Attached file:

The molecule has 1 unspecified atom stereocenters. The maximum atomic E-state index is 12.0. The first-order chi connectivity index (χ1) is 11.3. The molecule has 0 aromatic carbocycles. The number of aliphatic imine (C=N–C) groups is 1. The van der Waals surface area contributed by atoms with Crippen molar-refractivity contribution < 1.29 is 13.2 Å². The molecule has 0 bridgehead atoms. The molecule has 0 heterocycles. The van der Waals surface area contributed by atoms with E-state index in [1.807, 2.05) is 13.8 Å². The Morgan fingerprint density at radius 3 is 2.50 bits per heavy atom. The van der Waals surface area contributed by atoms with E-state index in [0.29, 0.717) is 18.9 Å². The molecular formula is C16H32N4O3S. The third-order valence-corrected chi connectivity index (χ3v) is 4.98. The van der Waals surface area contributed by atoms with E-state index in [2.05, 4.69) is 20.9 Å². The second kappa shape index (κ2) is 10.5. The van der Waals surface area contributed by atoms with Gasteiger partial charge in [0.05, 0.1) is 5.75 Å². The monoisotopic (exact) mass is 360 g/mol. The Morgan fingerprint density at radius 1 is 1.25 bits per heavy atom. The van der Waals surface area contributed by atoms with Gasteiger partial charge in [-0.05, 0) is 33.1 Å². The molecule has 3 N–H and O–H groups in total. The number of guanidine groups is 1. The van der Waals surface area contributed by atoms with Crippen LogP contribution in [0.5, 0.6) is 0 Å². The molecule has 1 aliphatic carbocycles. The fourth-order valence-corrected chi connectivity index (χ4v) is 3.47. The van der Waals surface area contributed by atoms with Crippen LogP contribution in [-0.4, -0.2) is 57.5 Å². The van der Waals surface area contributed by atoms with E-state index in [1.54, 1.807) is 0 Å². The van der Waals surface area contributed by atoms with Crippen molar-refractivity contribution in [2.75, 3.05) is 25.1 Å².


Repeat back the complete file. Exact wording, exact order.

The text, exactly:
The molecule has 1 unspecified atom stereocenters. The maximum atomic E-state index is 12.0. The first-order chi connectivity index (χ1) is 11.3. The molecule has 0 aromatic carbocycles. The number of aliphatic imine (C=N–C) groups is 1. The van der Waals surface area contributed by atoms with Crippen molar-refractivity contribution < 1.29 is 13.2 Å². The molecule has 0 bridgehead atoms. The molecule has 0 heterocycles. The van der Waals surface area contributed by atoms with E-state index in [1.807, 2.05) is 13.8 Å². The Morgan fingerprint density at radius 3 is 2.50 bits per heavy atom. The van der Waals surface area contributed by atoms with E-state index in [0.29, 0.717) is 18.9 Å². The molecular formula is C16H32N4O3S. The third-order valence-corrected chi connectivity index (χ3v) is 4.98. The van der Waals surface area contributed by atoms with E-state index in [2.05, 4.69) is 20.9 Å². The second kappa shape index (κ2) is 10.5. The van der Waals surface area contributed by atoms with Gasteiger partial charge in [0.05, 0.1) is 5.75 Å². The monoisotopic (exact) mass is 360 g/mol. The Morgan fingerprint density at radius 1 is 1.25 bits per heavy atom. The van der Waals surface area contributed by atoms with Gasteiger partial charge in [-0.05, 0) is 33.1 Å². The molecule has 3 N–H and O–H groups in total. The number of guanidine groups is 1. The van der Waals surface area contributed by atoms with Crippen LogP contribution in [0.5, 0.6) is 0 Å². The molecule has 1 aliphatic carbocycles. The fourth-order valence-corrected chi connectivity index (χ4v) is 3.47. The van der Waals surface area contributed by atoms with Crippen LogP contribution in [-0.4, -0.2) is 57.5 Å². The van der Waals surface area contributed by atoms with E-state index in [1.54, 1.807) is 0 Å². The van der Waals surface area contributed by atoms with Crippen molar-refractivity contribution in [2.75, 3.05) is 25.1 Å².